Most markets have a minimum EMA for given carcases weight ranges so retailers can maintain a minimum portion size. While price penalties are applied to EMAs below the minimum size the payment systems do not reward EMAs that are above the minimum. This means you are not paid more for a larger EMA.

EMA is easy to measure in both the live animal and the carcase and this has led to the increased recording of EMA, while other significant traits like length and volume of muscle are overlooked due to the difficulty of measuring them.

The myth of EMA is that it is an indicator of muscling, however many research experiments that date back to the 1940’s have shown that EMA alone is not a useful indicator of muscling. However we continue to invest a large amount of resources into measuring it and sometimes even using it as a selection criteria, potentially confusing and impeding real genetic progress of more economically important traits.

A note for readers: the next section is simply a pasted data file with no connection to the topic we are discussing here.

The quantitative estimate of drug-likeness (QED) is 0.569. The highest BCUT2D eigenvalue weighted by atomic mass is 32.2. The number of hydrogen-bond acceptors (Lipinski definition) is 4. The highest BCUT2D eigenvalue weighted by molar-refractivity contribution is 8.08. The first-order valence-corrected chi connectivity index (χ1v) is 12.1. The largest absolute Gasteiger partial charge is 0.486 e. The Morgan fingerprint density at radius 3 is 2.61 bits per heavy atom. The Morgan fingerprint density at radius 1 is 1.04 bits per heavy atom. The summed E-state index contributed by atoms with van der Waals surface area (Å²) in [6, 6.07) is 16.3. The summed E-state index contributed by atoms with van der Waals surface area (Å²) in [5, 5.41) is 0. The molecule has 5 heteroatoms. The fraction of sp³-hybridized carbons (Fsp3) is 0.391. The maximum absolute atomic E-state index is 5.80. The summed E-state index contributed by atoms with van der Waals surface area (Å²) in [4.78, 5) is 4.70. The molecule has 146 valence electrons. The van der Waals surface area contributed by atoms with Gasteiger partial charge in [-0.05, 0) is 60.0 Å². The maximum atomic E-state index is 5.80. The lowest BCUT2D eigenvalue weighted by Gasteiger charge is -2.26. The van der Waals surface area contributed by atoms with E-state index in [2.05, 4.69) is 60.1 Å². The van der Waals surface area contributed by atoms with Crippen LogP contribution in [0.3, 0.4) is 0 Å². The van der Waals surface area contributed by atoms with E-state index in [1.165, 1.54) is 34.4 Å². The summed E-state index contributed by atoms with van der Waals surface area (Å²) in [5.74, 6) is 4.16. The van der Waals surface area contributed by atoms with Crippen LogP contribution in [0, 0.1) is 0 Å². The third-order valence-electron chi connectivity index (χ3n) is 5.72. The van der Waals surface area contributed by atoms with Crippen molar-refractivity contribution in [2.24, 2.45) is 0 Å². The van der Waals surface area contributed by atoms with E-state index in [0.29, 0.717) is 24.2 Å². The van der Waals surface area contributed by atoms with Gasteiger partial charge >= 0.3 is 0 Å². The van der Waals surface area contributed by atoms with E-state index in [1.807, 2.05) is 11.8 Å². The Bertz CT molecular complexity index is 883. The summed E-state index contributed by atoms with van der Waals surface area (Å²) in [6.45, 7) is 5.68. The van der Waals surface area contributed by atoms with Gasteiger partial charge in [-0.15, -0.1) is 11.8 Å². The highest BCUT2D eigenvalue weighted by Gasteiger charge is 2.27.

As a predictor of muscling, EMA can be used alone or with carcase weight and fat thickness.

Numerous studies conducted in the USA, Australia and New Zealand have shown that when used alone, EMA is a poor predictor of total carcase muscle accounting for only 18 to 22 per cent of variation in overall carcase muscle.

Presently the two strongest predictors of carcase composition and muscle are subcutaneous fat thickness and carcase weight. When used in conjunction with these measurements EMA contributes to a varying degree to an estimate of carcase muscle.

Where the range of carcase weights is large, or the carcases are very different, EMA can contribute moderately to prediction of carcase muscle as the third component of an equation with carcase weight and fat thickness.

Unfortunately in the current context where EMA is currently most widely used, that is, to compare similar animals of similar weight ranges, EMA does not contribute strongly to the prediction of carcase muscle, even as a third component in the carcase muscle prediction equation.

As most strategies to achieve genetic improvement involve comparisons between animals or carcases of similar ages or sizes it would appear that EMA whether used alone or as a third component in a formula is unlikely to be of use for quantification of carcase muscle.